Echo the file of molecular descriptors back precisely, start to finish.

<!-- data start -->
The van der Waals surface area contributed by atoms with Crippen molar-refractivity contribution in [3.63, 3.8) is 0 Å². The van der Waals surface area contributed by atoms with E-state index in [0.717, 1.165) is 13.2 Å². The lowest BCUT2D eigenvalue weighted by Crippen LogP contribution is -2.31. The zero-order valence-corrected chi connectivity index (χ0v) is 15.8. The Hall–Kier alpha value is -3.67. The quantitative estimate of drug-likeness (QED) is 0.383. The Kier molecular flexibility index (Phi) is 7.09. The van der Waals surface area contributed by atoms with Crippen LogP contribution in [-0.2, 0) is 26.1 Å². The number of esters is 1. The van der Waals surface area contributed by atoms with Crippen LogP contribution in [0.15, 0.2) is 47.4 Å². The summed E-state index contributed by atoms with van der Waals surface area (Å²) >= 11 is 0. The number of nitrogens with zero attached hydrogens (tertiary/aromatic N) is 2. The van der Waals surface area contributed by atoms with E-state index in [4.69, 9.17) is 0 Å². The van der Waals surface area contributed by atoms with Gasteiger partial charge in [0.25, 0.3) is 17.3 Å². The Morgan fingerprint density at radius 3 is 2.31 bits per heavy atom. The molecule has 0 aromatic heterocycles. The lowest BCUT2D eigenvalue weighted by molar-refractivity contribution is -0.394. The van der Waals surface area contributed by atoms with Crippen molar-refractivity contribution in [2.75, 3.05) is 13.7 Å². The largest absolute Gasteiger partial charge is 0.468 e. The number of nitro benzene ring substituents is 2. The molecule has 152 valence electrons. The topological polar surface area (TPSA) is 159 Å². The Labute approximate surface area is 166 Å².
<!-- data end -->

The van der Waals surface area contributed by atoms with Crippen molar-refractivity contribution in [3.63, 3.8) is 0 Å². The van der Waals surface area contributed by atoms with E-state index in [0.717, 1.165) is 13.2 Å². The lowest BCUT2D eigenvalue weighted by Crippen LogP contribution is -2.31. The zero-order valence-corrected chi connectivity index (χ0v) is 15.8. The Hall–Kier alpha value is -3.67. The quantitative estimate of drug-likeness (QED) is 0.383. The Kier molecular flexibility index (Phi) is 7.09. The van der Waals surface area contributed by atoms with Crippen LogP contribution in [-0.2, 0) is 26.1 Å². The number of esters is 1. The van der Waals surface area contributed by atoms with Crippen LogP contribution in [0.15, 0.2) is 47.4 Å². The summed E-state index contributed by atoms with van der Waals surface area (Å²) >= 11 is 0. The number of nitrogens with zero attached hydrogens (tertiary/aromatic N) is 2. The van der Waals surface area contributed by atoms with E-state index in [4.69, 9.17) is 0 Å². The van der Waals surface area contributed by atoms with Gasteiger partial charge in [0.25, 0.3) is 17.3 Å². The Morgan fingerprint density at radius 3 is 2.31 bits per heavy atom. The molecule has 0 aromatic heterocycles. The lowest BCUT2D eigenvalue weighted by molar-refractivity contribution is -0.394. The van der Waals surface area contributed by atoms with Crippen molar-refractivity contribution in [2.75, 3.05) is 13.7 Å². The largest absolute Gasteiger partial charge is 0.468 e. The number of nitro benzene ring substituents is 2. The molecule has 152 valence electrons. The topological polar surface area (TPSA) is 159 Å². The Labute approximate surface area is 166 Å².